Why Dominance Won’t Die

Before I proceed, I have to respond to the title of this post with, “I only wish I knew.” I have some ideas, but I suspect reasons vary from trainer to trainer and pet owner to pet owner.

leather clad torso with whipHowever, as someone who has done a bit more than dip my toes into the pool of information regarding dogs and their behavior, I am continually surprised by the perpetuation of certain myths and misinformation regarding dog behavior. I know I am not alone in my wonderment. Trainers, neuroscientists, psychologists and philosophers also ponder the reasons and meaning of why humans cling to ideas that should have gone out of style ages ago having been shown to be based on inaccuracies, misunderstanding or outright lies.

Animal trainers know that we repeat behaviors we get rewarded for. That reward is defined by the animal. So what is it about believing that dogs are primarily concerned with establishing dominance that is so rewarding to us? What is it about the excuse this belief gives us for justifying our response to them that is so rewarding to us? What is it about our response to a dog we define as trying to be dominant that is so rewarding to us? What is it that prevents us from changing our perception of a dog’s behavior even in the face of overwhelming evidence to the contrary regarding dogs and the idea that ‘dominance’ is so important to them?

Perhaps Tolstoy explained it best when he wrote:

“I know that most men, including those at ease with problems of the greatest complexity, can seldom accept even the simplest and most obvious truth if it be such as would oblige them to admit the falsity of conclusions which they have delighted in explaining to colleagues, which they have proudly taught to others, and which they have woven, thread by thread, into the fabric of their lives.”

6 thoughts on “Why Dominance Won’t Die

  1. Unfortunately even when I say I’m the alpha in charge of the pack, it gets construed as dominance by trainers accusing me of dominating and abusing my dogs….(on training forums, not real life, in real life they tease me about being club med for domestic animals :)…) when what I’m saying is the alpha leads which is totally different than dominating, there are people who others naturally want to follow, that is how in a herd or pack you become alpha and in charge. Sometimes the oldest mare is in charge of a herd so it’s not strength or dominance it’s the ability to lead. It has nothing to do with abuse or dominance. How do we get that the issue of semantics in dog training solved?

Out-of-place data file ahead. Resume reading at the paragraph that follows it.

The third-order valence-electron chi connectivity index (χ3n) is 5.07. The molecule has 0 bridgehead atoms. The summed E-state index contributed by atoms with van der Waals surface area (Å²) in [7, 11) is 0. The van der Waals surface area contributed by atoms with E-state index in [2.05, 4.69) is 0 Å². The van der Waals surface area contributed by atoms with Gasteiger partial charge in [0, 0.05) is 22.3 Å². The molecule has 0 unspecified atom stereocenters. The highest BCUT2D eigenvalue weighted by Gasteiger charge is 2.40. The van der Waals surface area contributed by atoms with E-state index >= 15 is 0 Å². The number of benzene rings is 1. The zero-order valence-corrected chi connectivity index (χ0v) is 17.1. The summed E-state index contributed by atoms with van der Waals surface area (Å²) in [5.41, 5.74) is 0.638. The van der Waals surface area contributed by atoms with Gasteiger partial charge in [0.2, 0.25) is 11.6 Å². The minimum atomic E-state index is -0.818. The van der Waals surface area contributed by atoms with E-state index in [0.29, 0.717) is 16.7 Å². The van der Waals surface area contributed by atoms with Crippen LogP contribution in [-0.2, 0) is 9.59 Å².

1. Yes Leslie, I understand exactly where you are coming from, and you are right. The word dominate, actually means to ‘take care of’ in the language that it originated from, which I believe is Hebrew, if I haven’t remembered incorrectly.
      Thank you for explaining this so well!

    2. The issue with semantics in dog training is the same issue when discussing anything. Either the terms are used correctly or not. The problem is that when a term is not clearly defined it is open to interpretation and we’ve seen lots of abuse of dogs because of this. Dogs don’t have alphas so many are scared and confused by human behavior that is performed to establish themselves as the ‘alpha’. The beauty of language is that we can use it to convey information and ideas very clearly. We can bake the same cake twice and share the recipe because we can specifically identify ingredients and amounts. The term ‘alpha’ has no identifiable application when speaking about dogs if we are using it terms of how animals organize themselves in a group.

  2. Us humans hATe to admit we are wrong.
    We have no humility.
    It’s our problem(not the pups) and I think it goes back eons where the strongest,smartest,most conniving live the longest. After “eons” of this thought pattern, how,with no humility-can we admit it’s not so?

    Most significant (in my view) is that dogs are emotionally more sensitive/capable than many humans – they have sense/senses (see the play on words?) that humans have lost.
    The dogs I foster as future service pups are brilliant!

    Love them !

    I have been pondering this question day after day. I read somewhere (possibly in one of Patricia B McConnell’s books) that dominating other animals or other humans for that matter can be somewhat addictive. Expressing our anger makes us feel temporarily better and the fact that it elicits an acceptable response the majority of the time (fear response instead of behavior that caused anger) is all the more reinforcing. Putting a reason to it allows us to dominate our animals publicly. Pretty pathetic indeed.

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